However, the road to empowering women with digital skills in Africa has its fair share of challenges. Digital accessibility is still a significant barrier, especially in rural and underdeveloped areas where dependable internet connectivity may be unavailable. Investments in digital infrastructure and innovative solutions to bridge the digital divide are required to address this challenge. Sociocultural considerations can also hamper women’s engagement in digital skilling efforts. Gender preconceptions, biases, and norms may hinder women from pursuing professions in technology-related fields. Effective policies should seek to dispel these stereotypes and foster an environment where women feel empowered to explore and excel in digital realms. On the other hand, teaching digital skills to African women opens them to a world of possibilities. Women’s potential as entrepreneurs, inventors, and leaders in the digital economy can be realized by providing them with digital capabilities; as a result, economic growth, job creation, and overall development benefit.

Preparing for an Equitable Future

Skilling women in Africa for the Fourth Industrial Revolution in digital skills and AI requires a holistic approach. By implementing policies that address barriers, foster education, encourage participation, and promote inclusivity, African nations can harness the potential of their female workforce to drive innovation, economic growth, and social development in the digital age. We can pave the road for a more fair, equal, and inclusive future by tackling the gender data gap and aggressively working to close the existing digital skills barrier. Collaborative efforts among stakeholders such as affiliated government entities, academia, the corporate sector, and civil society are better placed to build an environment where AI technologies are developed and deployed with ethics and inclusivity at the forefront.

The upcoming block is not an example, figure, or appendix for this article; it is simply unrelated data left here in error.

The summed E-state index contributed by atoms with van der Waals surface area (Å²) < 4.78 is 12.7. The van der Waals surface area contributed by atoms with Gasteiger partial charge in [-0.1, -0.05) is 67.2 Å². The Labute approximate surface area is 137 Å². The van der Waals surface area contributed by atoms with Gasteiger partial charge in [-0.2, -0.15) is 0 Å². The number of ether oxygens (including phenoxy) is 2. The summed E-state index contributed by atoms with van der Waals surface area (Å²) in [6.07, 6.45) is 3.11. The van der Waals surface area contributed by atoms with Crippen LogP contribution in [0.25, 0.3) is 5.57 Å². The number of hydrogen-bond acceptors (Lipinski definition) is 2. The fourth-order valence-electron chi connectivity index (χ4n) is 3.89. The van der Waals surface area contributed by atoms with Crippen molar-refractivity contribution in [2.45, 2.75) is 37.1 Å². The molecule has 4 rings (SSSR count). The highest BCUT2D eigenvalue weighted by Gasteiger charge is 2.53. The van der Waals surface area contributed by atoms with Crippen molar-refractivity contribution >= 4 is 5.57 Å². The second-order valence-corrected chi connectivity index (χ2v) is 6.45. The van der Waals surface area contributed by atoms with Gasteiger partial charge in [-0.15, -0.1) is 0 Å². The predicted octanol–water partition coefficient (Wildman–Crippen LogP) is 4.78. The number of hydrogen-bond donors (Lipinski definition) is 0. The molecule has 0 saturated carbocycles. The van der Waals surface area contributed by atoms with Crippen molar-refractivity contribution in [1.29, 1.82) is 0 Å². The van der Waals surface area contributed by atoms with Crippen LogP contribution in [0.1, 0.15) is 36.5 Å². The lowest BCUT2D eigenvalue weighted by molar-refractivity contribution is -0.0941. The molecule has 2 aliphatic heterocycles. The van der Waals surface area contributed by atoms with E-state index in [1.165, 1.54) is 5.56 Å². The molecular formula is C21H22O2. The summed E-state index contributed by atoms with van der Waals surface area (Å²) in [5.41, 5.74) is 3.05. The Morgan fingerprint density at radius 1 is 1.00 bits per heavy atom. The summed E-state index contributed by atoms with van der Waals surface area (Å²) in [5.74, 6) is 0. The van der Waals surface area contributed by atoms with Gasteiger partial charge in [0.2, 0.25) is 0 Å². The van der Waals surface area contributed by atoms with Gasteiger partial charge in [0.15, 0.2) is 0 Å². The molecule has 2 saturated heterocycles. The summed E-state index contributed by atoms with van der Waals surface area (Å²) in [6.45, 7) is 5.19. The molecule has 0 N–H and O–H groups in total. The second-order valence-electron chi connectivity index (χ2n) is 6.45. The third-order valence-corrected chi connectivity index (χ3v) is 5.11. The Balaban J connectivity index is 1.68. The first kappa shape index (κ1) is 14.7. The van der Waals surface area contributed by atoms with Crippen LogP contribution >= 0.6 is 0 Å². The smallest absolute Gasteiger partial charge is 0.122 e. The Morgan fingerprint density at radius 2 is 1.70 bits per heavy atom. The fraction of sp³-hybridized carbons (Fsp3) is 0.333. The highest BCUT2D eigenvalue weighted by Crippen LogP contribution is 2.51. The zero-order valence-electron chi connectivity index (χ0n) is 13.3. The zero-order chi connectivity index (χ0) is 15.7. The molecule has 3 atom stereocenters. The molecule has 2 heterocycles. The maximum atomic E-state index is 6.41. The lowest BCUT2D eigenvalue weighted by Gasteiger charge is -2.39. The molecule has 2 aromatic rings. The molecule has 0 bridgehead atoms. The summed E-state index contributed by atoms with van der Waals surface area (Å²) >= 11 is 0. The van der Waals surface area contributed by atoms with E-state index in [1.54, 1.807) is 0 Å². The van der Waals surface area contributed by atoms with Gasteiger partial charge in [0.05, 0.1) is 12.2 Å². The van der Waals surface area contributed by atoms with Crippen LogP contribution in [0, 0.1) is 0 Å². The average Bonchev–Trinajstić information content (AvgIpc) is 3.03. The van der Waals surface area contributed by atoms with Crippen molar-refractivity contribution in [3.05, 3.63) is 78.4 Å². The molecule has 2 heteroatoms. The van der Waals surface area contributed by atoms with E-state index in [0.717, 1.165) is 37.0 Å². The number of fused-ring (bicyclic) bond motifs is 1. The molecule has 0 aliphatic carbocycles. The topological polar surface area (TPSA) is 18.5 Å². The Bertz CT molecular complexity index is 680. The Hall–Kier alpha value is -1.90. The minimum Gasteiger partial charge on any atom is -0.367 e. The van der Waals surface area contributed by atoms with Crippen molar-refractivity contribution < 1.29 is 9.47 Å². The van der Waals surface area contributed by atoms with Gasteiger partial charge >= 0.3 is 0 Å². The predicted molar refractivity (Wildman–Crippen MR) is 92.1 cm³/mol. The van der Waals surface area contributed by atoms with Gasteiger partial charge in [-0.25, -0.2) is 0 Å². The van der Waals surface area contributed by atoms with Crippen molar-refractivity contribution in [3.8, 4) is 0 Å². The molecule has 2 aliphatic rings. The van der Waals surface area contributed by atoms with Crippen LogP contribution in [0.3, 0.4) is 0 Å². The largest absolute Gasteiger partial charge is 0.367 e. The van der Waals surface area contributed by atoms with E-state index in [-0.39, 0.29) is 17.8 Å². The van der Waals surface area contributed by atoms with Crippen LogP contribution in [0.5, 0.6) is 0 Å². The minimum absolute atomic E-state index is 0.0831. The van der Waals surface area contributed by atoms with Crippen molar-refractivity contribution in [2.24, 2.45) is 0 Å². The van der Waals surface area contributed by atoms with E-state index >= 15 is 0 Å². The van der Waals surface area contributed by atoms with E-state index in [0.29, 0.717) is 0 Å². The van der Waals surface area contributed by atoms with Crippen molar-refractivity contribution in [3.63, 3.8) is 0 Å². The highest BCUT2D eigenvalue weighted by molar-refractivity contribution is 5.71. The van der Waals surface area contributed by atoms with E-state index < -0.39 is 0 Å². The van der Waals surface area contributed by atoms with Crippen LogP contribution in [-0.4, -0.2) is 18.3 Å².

Parting Shot

The intersection of AI and gender is quite a complex landscape that presents challenges and promises vast opportunities in the future. Disparities in AI have the likelihood of perpetuating gender inequalities and the potential to drive gender-inclusive advancements to immense levels. We can prepare the path for a future in which AI technologies contribute to a more equitable and just society by tackling the gender data gap, fostering diversity in the AI profession, and utilizing AI for gender equality. We must be alert, collaborative, and devoted to building AI systems that reflect the complex and dynamic character of gender as we negotiate this treacherous territory. 

[1] ‘Report: Where Are the Women? Mapping the Gender Job Gap in Ai’ (The Alan Turing Institute)  accessed 10 August 2023

[2] ‘Reader: Global Gender Gap Report 2018’ (World Economic Forum) accessed 10 August 2023

[3] ‘UNESCO and Women in Africa Join Forces to Promote Women’s Digital Skills and Entrepreneurship across the Continent’ (  accessed 10 August 2023

[4] (Bridging the digital gender divide – – OECD)  accessed 10 August 2023

by Angeline Wairegi

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Angeline Wairegi